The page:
Chelsea siege gunman Mark Saunders 'ready to take aim'

Mark Saunders minutes before his death
Image caption Mark Saunders was pointing at the roof before he was shot, the inquest heard

A firearms officer who shot a gun-wielding barrister in London during a siege told an inquest he thought he was ready to "take aim" at police.

The officer, known as AZ 4, said the gun was "pointing upwards" but Mark Saunders was "holding it differently".

The Westminster Coroner's Court heard from another officer, AZ 14, who said he "could not justify" the shooting as the gun was not aimed at officers.

Mr Saunders was shot dead after a five-hour standoff in Chelsea on 6 May 2008.

The siege began after he fired a shot into a property opposite his home.

A "loud bang" followed by a "cacophony of noise" ended the siege in Markham Square with the death of the 32-year-old barrister, AZ 14 - who was not among the officers to shoot the lawyer - told the inquest.

Specialist rifle officer AZ 4 was armed with a G3K weapon and told the court that Mr Saunders was about 15m (50ft) away from police.

He asked a police helicopter to shine a spotlight on him and noticed blood on the gunman's right hand.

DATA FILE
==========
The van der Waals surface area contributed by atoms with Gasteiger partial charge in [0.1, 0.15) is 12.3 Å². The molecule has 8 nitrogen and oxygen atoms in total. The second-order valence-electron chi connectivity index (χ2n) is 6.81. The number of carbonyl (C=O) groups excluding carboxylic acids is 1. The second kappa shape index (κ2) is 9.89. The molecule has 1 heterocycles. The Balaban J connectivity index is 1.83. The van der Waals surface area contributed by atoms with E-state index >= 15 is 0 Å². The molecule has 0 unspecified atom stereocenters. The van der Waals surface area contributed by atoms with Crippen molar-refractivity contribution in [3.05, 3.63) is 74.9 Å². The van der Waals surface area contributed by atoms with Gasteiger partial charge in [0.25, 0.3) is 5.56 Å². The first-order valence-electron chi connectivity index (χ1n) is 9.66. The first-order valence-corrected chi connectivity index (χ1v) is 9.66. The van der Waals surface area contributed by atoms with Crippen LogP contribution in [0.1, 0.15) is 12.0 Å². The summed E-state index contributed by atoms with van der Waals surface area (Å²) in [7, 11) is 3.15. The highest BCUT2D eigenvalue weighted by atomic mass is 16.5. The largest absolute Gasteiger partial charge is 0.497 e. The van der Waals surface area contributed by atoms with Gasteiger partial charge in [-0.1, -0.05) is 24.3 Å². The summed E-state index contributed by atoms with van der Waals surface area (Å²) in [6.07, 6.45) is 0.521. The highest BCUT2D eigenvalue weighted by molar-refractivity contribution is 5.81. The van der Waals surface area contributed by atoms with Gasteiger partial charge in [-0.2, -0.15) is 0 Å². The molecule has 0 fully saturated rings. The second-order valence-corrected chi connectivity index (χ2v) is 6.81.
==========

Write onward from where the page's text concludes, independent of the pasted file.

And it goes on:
Shooting 'not justified'

He said he found it "out of character" for the gunman, who was hanging out of his kitchen window, to change his hand position on the 12-bore gun.

AZ 4, who was in a property opposite Mr Saunders' home, said: "When he came out of the window he was holding the weapon in a different position.

"The barrel was still pointing upwards but his hands were holding it differently, as if ready to shoulder it to take aim."

Officers opened fire at Mr Saunders after he appeared to raise his hand to get the attention of police and the gun dipped once, before it fell again.

Image caption Mr Saunders held messages reading "wife'" but was not allowed to speak to her, the hearing was told

When asked why AZ 4 fired, he said: "Because I felt there was an imminent threat to life to other officers in containment positions."

Giving evidence AZ 14, one of the first officers at the scene, said: "If I did not believe the firearm was pointing at anybody I was not going to pull the trigger."

Under cross-examination by Patrick Gibbs QC, who represents the barrister's wife Elizabeth Saunders, he said: "I believe it was pointing diagonally up at the roof top of 45 (the neighbouring property).

"I knew there were no officers present at that location so I could not justify taking a shot."

The court also heard a statement from Pc Michael Westbrook, a CO19 officer who said he feared for his life and his colleagues' safety.

He said Mr Saunders at times held the shotgun between his legs and balanced a phone while holding a glass of red wine.

He was also repeatedly loading and checking the gun while another firearm lay on the floor.

Mr Saunders did not reply when Pc Westbrook told him that officers were trying to call him but instead held messages reading "mum" and "wife".

Earlier the court heard Mr Saunders had not been allowed to talk to his wife.

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